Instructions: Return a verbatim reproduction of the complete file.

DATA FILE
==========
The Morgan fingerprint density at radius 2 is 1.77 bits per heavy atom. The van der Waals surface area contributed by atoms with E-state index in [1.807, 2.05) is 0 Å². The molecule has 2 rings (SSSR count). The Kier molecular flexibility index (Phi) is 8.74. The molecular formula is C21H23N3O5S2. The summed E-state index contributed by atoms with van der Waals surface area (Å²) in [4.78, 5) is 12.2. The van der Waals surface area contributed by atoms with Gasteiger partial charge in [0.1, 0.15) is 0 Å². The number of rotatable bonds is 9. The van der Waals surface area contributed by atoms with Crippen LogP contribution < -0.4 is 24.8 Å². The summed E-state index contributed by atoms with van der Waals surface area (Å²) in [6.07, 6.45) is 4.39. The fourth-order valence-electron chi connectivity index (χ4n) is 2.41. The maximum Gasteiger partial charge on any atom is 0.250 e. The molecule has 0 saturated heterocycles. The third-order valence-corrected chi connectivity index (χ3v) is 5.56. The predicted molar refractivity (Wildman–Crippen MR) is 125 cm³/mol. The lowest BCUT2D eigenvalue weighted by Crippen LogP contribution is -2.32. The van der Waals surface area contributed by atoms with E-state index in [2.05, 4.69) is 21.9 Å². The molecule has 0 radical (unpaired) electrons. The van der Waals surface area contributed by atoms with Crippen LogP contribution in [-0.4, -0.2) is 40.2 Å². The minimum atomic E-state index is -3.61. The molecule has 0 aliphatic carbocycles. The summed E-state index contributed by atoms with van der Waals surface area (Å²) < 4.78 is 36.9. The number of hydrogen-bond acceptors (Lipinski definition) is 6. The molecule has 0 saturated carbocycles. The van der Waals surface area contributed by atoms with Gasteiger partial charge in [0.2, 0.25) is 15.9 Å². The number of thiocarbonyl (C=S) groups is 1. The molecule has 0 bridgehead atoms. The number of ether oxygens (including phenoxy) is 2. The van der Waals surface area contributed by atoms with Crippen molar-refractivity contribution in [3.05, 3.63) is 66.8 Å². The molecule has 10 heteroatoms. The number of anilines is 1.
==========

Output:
The Morgan fingerprint density at radius 2 is 1.77 bits per heavy atom. The van der Waals surface area contributed by atoms with E-state index in [1.807, 2.05) is 0 Å². The molecule has 2 rings (SSSR count). The Kier molecular flexibility index (Phi) is 8.74. The molecular formula is C21H23N3O5S2. The summed E-state index contributed by atoms with van der Waals surface area (Å²) in [4.78, 5) is 12.2. The van der Waals surface area contributed by atoms with Gasteiger partial charge in [0.1, 0.15) is 0 Å². The number of rotatable bonds is 9. The van der Waals surface area contributed by atoms with Crippen LogP contribution < -0.4 is 24.8 Å². The summed E-state index contributed by atoms with van der Waals surface area (Å²) in [6.07, 6.45) is 4.39. The fourth-order valence-electron chi connectivity index (χ4n) is 2.41. The maximum Gasteiger partial charge on any atom is 0.250 e. The molecule has 0 saturated heterocycles. The third-order valence-corrected chi connectivity index (χ3v) is 5.56. The predicted molar refractivity (Wildman–Crippen MR) is 125 cm³/mol. The lowest BCUT2D eigenvalue weighted by Crippen LogP contribution is -2.32. The van der Waals surface area contributed by atoms with E-state index in [2.05, 4.69) is 21.9 Å². The molecule has 0 radical (unpaired) electrons. The van der Waals surface area contributed by atoms with Crippen LogP contribution in [-0.4, -0.2) is 40.2 Å². The minimum atomic E-state index is -3.61. The molecule has 0 aliphatic carbocycles. The summed E-state index contributed by atoms with van der Waals surface area (Å²) < 4.78 is 36.9. The number of hydrogen-bond acceptors (Lipinski definition) is 6. The molecule has 0 saturated carbocycles. The van der Waals surface area contributed by atoms with Gasteiger partial charge in [0.2, 0.25) is 15.9 Å². The number of thiocarbonyl (C=S) groups is 1. The molecule has 0 bridgehead atoms. The number of ether oxygens (including phenoxy) is 2. The van der Waals surface area contributed by atoms with Crippen molar-refractivity contribution in [3.05, 3.63) is 66.8 Å². The molecule has 10 heteroatoms. The number of anilines is 1.